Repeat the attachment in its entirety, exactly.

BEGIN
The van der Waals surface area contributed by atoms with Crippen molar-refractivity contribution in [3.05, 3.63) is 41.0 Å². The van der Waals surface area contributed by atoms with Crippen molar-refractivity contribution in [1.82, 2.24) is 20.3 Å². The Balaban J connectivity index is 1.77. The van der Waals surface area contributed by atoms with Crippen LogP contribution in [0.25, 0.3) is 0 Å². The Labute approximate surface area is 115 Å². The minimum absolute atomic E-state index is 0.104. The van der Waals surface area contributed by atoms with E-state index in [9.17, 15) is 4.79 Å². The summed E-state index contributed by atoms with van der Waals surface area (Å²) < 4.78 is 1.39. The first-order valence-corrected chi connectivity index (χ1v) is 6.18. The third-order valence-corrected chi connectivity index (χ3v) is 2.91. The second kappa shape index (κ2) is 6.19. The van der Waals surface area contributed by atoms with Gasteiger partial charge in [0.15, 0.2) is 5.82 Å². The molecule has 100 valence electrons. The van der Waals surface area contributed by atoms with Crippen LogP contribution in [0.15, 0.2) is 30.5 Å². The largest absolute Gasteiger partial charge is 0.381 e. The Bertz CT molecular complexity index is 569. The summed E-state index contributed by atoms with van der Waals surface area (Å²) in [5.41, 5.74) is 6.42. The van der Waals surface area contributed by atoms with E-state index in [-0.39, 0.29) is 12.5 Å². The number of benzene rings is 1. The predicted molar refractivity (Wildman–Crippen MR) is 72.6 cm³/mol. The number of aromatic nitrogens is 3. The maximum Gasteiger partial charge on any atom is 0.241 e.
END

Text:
The van der Waals surface area contributed by atoms with Crippen molar-refractivity contribution in [3.05, 3.63) is 41.0 Å². The van der Waals surface area contributed by atoms with Crippen molar-refractivity contribution in [1.82, 2.24) is 20.3 Å². The Balaban J connectivity index is 1.77. The van der Waals surface area contributed by atoms with Crippen LogP contribution in [0.25, 0.3) is 0 Å². The Labute approximate surface area is 115 Å². The minimum absolute atomic E-state index is 0.104. The van der Waals surface area contributed by atoms with E-state index in [9.17, 15) is 4.79 Å². The summed E-state index contributed by atoms with van der Waals surface area (Å²) < 4.78 is 1.39. The first-order valence-corrected chi connectivity index (χ1v) is 6.18. The third-order valence-corrected chi connectivity index (χ3v) is 2.91. The second kappa shape index (κ2) is 6.19. The van der Waals surface area contributed by atoms with Gasteiger partial charge in [0.15, 0.2) is 5.82 Å². The molecule has 100 valence electrons. The van der Waals surface area contributed by atoms with Crippen LogP contribution in [0.15, 0.2) is 30.5 Å². The largest absolute Gasteiger partial charge is 0.381 e. The Bertz CT molecular complexity index is 569. The summed E-state index contributed by atoms with van der Waals surface area (Å²) in [5.41, 5.74) is 6.42. The van der Waals surface area contributed by atoms with E-state index in [-0.39, 0.29) is 12.5 Å². The number of benzene rings is 1. The predicted molar refractivity (Wildman–Crippen MR) is 72.6 cm³/mol. The number of aromatic nitrogens is 3. The maximum Gasteiger partial charge on any atom is 0.241 e.